The permit will also help with change of location when a licensee moves. Because the DDC permits are facility permits, the new facility generally has to be inspected before the new permit can issue. As with CHOWs, timing the move for a change in location with the DDC’s permit processing and inspections can be tricky. Once again, the temporary permit steps in to make things easier for the moving health care provider by perhaps allowing it to operate sooner under the temporary permit.

This is the list of DDC permits eligible:

  • A prescription drug manufacturer;
  • A prescription drug repackager;
  • A nonresident prescription drug manufacturer;
  • A nonresident prescription drug repackager;
  • A prescription drug wholesale distributor;
  • An out-of-state prescription drug wholesale distributor;
  • A retail pharmacy drug wholesale distributor;
  • A restricted prescription drug distributor;
  • A complimentary drug distributor;
  • A freight forwarder;
  • A veterinary prescription drug retail establishment;
  • A veterinary prescription drug wholesale distributor;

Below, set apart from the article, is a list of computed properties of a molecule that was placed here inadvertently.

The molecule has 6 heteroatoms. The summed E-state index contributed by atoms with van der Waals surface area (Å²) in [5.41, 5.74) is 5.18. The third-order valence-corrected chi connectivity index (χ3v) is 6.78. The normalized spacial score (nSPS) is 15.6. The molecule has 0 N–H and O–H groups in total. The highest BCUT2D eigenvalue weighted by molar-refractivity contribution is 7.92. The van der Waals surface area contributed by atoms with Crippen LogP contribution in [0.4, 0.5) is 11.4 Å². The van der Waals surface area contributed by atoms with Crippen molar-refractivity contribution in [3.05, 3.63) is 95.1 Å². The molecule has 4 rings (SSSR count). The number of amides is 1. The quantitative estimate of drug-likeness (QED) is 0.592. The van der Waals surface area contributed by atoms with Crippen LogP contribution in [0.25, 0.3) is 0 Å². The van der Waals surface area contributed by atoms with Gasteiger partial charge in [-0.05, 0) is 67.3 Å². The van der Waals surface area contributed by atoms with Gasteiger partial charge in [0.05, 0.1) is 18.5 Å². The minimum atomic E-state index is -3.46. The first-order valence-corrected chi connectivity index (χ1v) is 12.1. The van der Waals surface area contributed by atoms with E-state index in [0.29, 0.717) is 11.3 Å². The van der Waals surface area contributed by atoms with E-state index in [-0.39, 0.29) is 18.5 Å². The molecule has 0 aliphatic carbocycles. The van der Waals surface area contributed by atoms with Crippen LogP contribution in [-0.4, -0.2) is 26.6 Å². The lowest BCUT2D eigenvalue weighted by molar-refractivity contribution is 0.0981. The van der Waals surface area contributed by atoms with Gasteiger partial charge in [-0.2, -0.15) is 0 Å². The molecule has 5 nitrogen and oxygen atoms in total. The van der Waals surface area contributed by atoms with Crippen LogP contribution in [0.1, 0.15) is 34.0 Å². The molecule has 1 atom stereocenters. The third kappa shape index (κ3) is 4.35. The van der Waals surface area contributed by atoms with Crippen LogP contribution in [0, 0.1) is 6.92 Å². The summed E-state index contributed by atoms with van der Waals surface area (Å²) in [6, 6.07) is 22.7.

• A limited prescription drug veterinary wholesale distributor;
  • An over-the-counter drug manufacturer;
  • A device manufacturer;
  • A cosmetic manufacturer;
  • A third party logistics provider; or
  • A health care clinic establishment.

While you may think that these permits are all drug and drug distribution permits only important to Florida’s pharmacy law geeks, the last permit on the list, the health care clinic establishment permit (or “HCCE”), is actually very common among a variety of health care providers including physician practices, clinics, urgent care centers, veterinary clinics, hospital owned providers, and others.  The HCCE permit allows business entities to purchase and hold drugs in their own names.

Unfortunately, another common DDC permit, medical oxygen retailer, is not on the list. When the legislature separated the medical gas section of Chapter 499, FS, a few years ago, medical oxygen permits were put in a separate part of the statute to prevent medical oxygen from being treated like a regular prescription drug.  Health care entities that provide durable medical equipment also often provide medical oxygen so the temporary permit will not help with sales of these kinds of businesses. Overall, however, the provision of temporary permits provides a continuity of operations and care that was much needed in Florida’s health care community.